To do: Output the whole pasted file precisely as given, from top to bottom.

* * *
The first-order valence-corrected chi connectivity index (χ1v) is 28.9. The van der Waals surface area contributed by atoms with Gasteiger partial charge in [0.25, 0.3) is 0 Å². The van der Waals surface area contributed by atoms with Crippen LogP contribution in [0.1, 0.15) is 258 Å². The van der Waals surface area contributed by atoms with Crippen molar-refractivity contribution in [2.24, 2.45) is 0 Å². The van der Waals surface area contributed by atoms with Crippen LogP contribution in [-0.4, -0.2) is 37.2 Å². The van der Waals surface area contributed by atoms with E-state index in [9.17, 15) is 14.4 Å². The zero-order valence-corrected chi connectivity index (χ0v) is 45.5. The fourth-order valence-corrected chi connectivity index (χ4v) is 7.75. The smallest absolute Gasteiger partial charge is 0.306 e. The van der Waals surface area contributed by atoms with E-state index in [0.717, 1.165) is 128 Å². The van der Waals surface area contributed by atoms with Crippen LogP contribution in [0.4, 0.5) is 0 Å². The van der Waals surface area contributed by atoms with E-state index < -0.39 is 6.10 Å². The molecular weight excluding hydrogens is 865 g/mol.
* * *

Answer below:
The first-order valence-corrected chi connectivity index (χ1v) is 28.9. The van der Waals surface area contributed by atoms with Gasteiger partial charge in [0.25, 0.3) is 0 Å². The van der Waals surface area contributed by atoms with Crippen LogP contribution in [0.1, 0.15) is 258 Å². The van der Waals surface area contributed by atoms with Crippen molar-refractivity contribution in [2.24, 2.45) is 0 Å². The van der Waals surface area contributed by atoms with Crippen LogP contribution in [-0.4, -0.2) is 37.2 Å². The van der Waals surface area contributed by atoms with E-state index in [9.17, 15) is 14.4 Å². The zero-order valence-corrected chi connectivity index (χ0v) is 45.5. The fourth-order valence-corrected chi connectivity index (χ4v) is 7.75. The smallest absolute Gasteiger partial charge is 0.306 e. The van der Waals surface area contributed by atoms with E-state index in [0.717, 1.165) is 128 Å². The van der Waals surface area contributed by atoms with Crippen LogP contribution in [0.4, 0.5) is 0 Å². The van der Waals surface area contributed by atoms with E-state index < -0.39 is 6.10 Å². The molecular weight excluding hydrogens is 865 g/mol.